A single-tree, lightning-caused fire in upper Frijoles Canyon was reported Monday evening in Bandelier National Monument.
The fire, the Frijoles Fire, is about five miles southwest of Los Alamos, creeping low and smoldering with flame lengths of less than 1 foot.
The area received some rain the same evening it was reported and weather forecasts predict thundershowers by early next week.
Low intensity, naturally caused wildfires burned the forested areas of the Jemez Mountains every seven to 15 years historically. The area around the Frijoles Fire last burned in the 2011 Las Conchas Fire.
Fire Managers at Bandelier are seeing this low intensity fire as an opportunity to reduce the fine fuel and debris on the forest floor by allowing it to burn. Doing so helps restore natural conditions in this fire-dependent ecosystem.
Firefighters are monitoring the Frijoles Fire and are ready take actions as necessary for public safety.
Smoke may be visible from State Road 4 west of Los Alamos. Smoke-sensitive individuals and people with respiratory problems or heart disease are encouraged to take precautionary measures.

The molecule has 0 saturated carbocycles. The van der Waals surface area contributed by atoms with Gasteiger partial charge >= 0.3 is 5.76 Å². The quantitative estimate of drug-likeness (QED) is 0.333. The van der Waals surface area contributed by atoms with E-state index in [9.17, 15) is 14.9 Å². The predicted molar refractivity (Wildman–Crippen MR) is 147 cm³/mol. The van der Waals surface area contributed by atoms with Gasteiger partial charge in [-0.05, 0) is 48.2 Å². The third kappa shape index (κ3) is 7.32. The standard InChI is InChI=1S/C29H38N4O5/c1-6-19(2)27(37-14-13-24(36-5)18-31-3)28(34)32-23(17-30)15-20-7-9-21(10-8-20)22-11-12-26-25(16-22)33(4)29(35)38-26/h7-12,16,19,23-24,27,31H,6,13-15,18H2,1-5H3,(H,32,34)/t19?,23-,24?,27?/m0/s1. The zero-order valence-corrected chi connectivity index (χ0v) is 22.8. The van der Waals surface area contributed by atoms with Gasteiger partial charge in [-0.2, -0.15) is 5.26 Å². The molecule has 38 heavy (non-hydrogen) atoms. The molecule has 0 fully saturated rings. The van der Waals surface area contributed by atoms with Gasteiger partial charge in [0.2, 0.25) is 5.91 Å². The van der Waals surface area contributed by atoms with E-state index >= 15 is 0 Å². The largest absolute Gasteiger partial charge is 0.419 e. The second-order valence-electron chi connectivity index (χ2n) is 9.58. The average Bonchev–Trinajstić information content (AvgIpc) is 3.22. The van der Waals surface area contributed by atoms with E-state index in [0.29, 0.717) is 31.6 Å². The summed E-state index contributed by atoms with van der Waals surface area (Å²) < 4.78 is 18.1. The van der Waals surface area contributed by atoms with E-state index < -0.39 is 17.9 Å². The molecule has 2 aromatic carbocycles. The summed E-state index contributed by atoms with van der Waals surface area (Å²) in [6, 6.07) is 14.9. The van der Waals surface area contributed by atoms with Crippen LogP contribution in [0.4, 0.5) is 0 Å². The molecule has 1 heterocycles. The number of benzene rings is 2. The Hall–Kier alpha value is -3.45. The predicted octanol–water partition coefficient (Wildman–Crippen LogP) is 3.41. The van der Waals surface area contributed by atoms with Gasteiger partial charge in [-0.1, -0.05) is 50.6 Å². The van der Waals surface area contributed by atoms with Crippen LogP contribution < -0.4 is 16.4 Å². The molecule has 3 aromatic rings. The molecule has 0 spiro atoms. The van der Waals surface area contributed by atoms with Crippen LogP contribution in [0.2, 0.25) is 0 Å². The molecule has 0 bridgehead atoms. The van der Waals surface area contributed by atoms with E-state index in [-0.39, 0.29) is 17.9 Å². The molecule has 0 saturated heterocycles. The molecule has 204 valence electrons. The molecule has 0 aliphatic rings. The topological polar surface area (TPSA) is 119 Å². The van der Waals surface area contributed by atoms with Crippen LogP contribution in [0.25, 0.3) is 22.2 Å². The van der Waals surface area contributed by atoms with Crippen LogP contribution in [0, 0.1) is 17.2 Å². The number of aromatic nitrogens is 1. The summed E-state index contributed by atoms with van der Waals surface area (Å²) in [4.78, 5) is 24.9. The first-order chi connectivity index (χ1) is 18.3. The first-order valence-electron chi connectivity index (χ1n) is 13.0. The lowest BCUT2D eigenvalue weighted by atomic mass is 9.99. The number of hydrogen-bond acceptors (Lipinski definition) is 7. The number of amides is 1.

Information on air quality and protecting your health by using the 5-3-1 visibility method can be found online at the New Mexico Department of Health (NMDOH) Environmental Public Health Tracking (EPHT) website at https://nmtracking.org/fire.
People with health concerns can also call NMDOH at 505.827.0006 for additional information. For information on the HEPA filter loan program, visit https://facnm.org/smoke#smokeanchor5.
For more information about Bandelier National Monument, contact the Bandelier Visitor Center at 505.672.3861 x 517 or visit www.nps.gov/band, Facebook, BandelierNPS.
About the National Park Service
More than 20,000 National Park Service employees who care for America’s 417 national parks and work with communities across the nation to help preserve local history and create close-to-home recreational opportunities. Visit http://www.nps.gov, Facebook www.facebook.com/nationalparkservice, Twitter www.twitter.com/natlparkservice and YouTube www.youtube.com/nationalparkservice.